hyperledger/fabric-orderer     latest                           271f0855f8df        4 days ago          179MB
hyperledger/fabric-orderer     x86_64-1.0.1-snapshot-62fd2682   271f0855f8df        4 days ago          179MB
hyperledger/fabric-peer        latest                           a8a801ad4865        4 days ago          182MB
hyperledger/fabric-peer        x86_64-1.0.1-snapshot-62fd2682   a8a801ad4865        4 days ago          182MB
hyperledger/fabric-ccenv       latest                           1b05ef3e62c6        4 days ago          1.29GB
hyperledger/fabric-ccenv       x86_64-1.0.1-snapshot-62fd2682   1b05ef3e62c6        4 days ago          1.29GB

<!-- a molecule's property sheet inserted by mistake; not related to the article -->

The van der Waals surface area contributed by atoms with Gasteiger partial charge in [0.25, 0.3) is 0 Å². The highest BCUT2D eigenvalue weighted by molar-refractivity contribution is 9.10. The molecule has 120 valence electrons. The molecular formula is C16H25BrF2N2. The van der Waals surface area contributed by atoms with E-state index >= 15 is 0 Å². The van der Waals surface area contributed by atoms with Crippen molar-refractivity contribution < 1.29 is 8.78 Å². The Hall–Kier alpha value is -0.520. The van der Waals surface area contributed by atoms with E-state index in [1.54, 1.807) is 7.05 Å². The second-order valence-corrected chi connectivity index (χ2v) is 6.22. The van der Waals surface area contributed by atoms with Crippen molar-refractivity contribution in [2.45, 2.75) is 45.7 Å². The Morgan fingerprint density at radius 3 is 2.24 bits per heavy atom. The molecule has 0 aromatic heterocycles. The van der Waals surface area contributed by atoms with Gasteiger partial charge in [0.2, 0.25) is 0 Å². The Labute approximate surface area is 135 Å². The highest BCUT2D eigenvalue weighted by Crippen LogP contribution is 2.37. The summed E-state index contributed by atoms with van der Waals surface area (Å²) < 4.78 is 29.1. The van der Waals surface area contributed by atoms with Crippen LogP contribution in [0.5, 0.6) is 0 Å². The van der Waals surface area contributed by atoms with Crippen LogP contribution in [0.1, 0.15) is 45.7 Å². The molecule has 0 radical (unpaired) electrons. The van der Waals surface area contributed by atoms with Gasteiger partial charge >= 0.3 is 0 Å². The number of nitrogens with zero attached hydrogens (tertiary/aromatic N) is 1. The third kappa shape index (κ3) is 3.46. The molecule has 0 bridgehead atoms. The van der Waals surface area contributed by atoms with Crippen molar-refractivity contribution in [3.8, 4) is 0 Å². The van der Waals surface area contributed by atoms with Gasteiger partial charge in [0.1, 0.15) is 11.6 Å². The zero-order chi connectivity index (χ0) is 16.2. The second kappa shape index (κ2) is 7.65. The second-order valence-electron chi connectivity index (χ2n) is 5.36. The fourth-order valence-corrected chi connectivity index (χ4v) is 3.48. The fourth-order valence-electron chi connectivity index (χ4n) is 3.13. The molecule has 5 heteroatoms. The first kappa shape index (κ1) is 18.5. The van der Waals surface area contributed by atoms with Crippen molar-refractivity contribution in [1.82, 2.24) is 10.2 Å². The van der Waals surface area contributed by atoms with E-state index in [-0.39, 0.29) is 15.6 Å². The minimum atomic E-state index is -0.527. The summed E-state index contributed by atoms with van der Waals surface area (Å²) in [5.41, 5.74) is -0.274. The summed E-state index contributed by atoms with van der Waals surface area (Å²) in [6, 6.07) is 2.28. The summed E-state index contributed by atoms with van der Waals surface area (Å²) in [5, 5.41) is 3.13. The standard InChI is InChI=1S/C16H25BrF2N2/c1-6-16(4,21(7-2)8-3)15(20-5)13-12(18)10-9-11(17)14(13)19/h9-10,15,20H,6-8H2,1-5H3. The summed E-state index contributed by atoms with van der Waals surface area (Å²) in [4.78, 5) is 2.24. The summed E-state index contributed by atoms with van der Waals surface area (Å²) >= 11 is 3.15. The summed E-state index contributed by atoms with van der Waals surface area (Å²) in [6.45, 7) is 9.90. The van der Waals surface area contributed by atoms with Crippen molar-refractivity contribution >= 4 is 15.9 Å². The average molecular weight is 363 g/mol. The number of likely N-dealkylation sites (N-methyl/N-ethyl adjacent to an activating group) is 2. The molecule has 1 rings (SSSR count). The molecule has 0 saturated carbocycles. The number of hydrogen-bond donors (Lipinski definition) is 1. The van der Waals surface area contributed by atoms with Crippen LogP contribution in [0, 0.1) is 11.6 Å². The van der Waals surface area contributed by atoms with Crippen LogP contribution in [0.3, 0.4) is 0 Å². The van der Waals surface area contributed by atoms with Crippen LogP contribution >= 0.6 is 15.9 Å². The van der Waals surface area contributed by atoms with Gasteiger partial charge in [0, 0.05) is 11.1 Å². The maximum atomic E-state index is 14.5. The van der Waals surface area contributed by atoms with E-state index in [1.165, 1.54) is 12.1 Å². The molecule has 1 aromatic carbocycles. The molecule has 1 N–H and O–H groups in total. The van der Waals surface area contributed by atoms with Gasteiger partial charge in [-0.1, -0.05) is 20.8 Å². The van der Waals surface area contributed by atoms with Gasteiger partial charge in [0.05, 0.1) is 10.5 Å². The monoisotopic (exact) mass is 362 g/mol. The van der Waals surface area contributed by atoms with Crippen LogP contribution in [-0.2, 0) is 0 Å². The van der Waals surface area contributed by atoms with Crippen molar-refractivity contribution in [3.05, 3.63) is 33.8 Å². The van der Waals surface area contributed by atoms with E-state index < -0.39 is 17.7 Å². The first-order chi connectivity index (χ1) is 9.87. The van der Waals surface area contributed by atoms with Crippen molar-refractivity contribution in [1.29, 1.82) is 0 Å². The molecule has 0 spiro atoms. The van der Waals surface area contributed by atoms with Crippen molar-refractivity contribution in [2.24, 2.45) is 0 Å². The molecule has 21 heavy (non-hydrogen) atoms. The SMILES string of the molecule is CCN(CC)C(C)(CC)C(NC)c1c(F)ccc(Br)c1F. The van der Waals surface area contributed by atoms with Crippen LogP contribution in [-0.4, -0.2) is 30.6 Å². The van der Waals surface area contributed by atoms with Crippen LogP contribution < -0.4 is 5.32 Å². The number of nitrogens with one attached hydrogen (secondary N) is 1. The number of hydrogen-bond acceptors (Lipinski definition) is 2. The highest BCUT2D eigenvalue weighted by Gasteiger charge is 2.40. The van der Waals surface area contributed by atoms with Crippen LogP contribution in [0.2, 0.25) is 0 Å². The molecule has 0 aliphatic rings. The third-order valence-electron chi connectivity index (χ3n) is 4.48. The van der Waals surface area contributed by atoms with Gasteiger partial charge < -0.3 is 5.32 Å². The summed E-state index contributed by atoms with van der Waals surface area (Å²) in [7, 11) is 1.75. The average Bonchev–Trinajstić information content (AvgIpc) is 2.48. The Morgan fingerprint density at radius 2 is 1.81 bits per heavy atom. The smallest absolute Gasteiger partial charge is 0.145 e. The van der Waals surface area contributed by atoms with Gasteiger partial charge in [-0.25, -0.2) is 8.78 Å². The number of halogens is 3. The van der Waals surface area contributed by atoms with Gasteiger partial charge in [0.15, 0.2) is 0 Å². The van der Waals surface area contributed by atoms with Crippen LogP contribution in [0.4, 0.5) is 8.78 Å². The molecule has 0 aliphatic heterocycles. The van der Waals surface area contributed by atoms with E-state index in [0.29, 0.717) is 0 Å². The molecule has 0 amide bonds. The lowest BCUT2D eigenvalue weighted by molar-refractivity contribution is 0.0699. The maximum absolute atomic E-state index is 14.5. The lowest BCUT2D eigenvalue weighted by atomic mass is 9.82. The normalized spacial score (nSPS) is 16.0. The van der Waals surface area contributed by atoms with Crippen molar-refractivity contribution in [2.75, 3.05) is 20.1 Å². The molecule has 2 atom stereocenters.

hyperledger/fabric-ca          latest                           2acc2db19d7f        4 days ago          238MB
hyperledger/fabric-ca          x86_64-1.0.1-snapshot-e2bde12    2acc2db19d7f        4 days ago          238MB

These are the docker images needed to execute the tests. You may have more images built by the make commands.

The follow script that brings up a fabric network is based on the basic network sample in the fabric-samples repository. You should clone it from the parent folder of the fabric-chaincode-node project, such that after cloning the two projects are next to each other in the file system:

git clone ssh://<gerrit id>

The resulting folder structure should be:

<parent folder>
   |_ fabric-chaincode-node
   |_ fabric-samples

Next run this single command to bring up a basic network of one orderer (using "SOLO"), one peer (using CouchDB as state database), then create a channel called "mychannel", and join the peer to that channel:

gulp channel-init

You should see the following docker instances with the docker ps command: